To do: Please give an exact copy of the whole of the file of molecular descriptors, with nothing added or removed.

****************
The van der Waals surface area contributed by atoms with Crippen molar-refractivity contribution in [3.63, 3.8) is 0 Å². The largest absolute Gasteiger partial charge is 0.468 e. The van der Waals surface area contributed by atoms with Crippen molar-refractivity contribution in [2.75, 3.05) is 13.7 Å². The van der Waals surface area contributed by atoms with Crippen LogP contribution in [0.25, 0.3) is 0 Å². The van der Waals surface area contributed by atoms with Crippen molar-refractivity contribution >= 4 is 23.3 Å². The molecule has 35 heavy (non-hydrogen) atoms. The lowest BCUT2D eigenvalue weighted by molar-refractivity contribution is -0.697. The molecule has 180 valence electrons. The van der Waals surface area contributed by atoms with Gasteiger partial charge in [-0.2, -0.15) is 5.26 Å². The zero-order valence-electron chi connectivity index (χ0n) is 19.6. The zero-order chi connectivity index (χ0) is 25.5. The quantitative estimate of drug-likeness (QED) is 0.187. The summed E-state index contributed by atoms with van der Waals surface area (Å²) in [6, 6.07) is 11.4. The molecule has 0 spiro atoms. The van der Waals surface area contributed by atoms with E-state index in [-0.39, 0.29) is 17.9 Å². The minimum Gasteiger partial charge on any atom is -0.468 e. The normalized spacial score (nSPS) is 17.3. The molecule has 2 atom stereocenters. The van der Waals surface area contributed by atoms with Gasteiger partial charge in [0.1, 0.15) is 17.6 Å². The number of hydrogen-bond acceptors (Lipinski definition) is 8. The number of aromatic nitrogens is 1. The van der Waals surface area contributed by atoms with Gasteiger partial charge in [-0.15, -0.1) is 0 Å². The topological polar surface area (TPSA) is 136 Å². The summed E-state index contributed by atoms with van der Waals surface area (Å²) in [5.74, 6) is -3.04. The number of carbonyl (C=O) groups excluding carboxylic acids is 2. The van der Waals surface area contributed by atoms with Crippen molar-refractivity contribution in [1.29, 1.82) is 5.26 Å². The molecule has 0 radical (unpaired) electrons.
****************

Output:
The van der Waals surface area contributed by atoms with Crippen molar-refractivity contribution in [3.63, 3.8) is 0 Å². The largest absolute Gasteiger partial charge is 0.468 e. The van der Waals surface area contributed by atoms with Crippen molar-refractivity contribution in [2.75, 3.05) is 13.7 Å². The van der Waals surface area contributed by atoms with Crippen LogP contribution in [0.25, 0.3) is 0 Å². The van der Waals surface area contributed by atoms with Crippen molar-refractivity contribution >= 4 is 23.3 Å². The molecule has 35 heavy (non-hydrogen) atoms. The lowest BCUT2D eigenvalue weighted by molar-refractivity contribution is -0.697. The molecule has 180 valence electrons. The van der Waals surface area contributed by atoms with Gasteiger partial charge in [-0.2, -0.15) is 5.26 Å². The zero-order valence-electron chi connectivity index (χ0n) is 19.6. The zero-order chi connectivity index (χ0) is 25.5. The quantitative estimate of drug-likeness (QED) is 0.187. The summed E-state index contributed by atoms with van der Waals surface area (Å²) in [6, 6.07) is 11.4. The molecule has 0 spiro atoms. The van der Waals surface area contributed by atoms with E-state index in [-0.39, 0.29) is 17.9 Å². The minimum Gasteiger partial charge on any atom is -0.468 e. The normalized spacial score (nSPS) is 17.3. The molecule has 2 atom stereocenters. The van der Waals surface area contributed by atoms with Gasteiger partial charge in [0.1, 0.15) is 17.6 Å². The number of hydrogen-bond acceptors (Lipinski definition) is 8. The number of aromatic nitrogens is 1. The van der Waals surface area contributed by atoms with Gasteiger partial charge in [-0.15, -0.1) is 0 Å². The topological polar surface area (TPSA) is 136 Å². The summed E-state index contributed by atoms with van der Waals surface area (Å²) in [5.74, 6) is -3.04. The number of carbonyl (C=O) groups excluding carboxylic acids is 2. The van der Waals surface area contributed by atoms with Crippen molar-refractivity contribution in [1.29, 1.82) is 5.26 Å². The molecule has 0 radical (unpaired) electrons.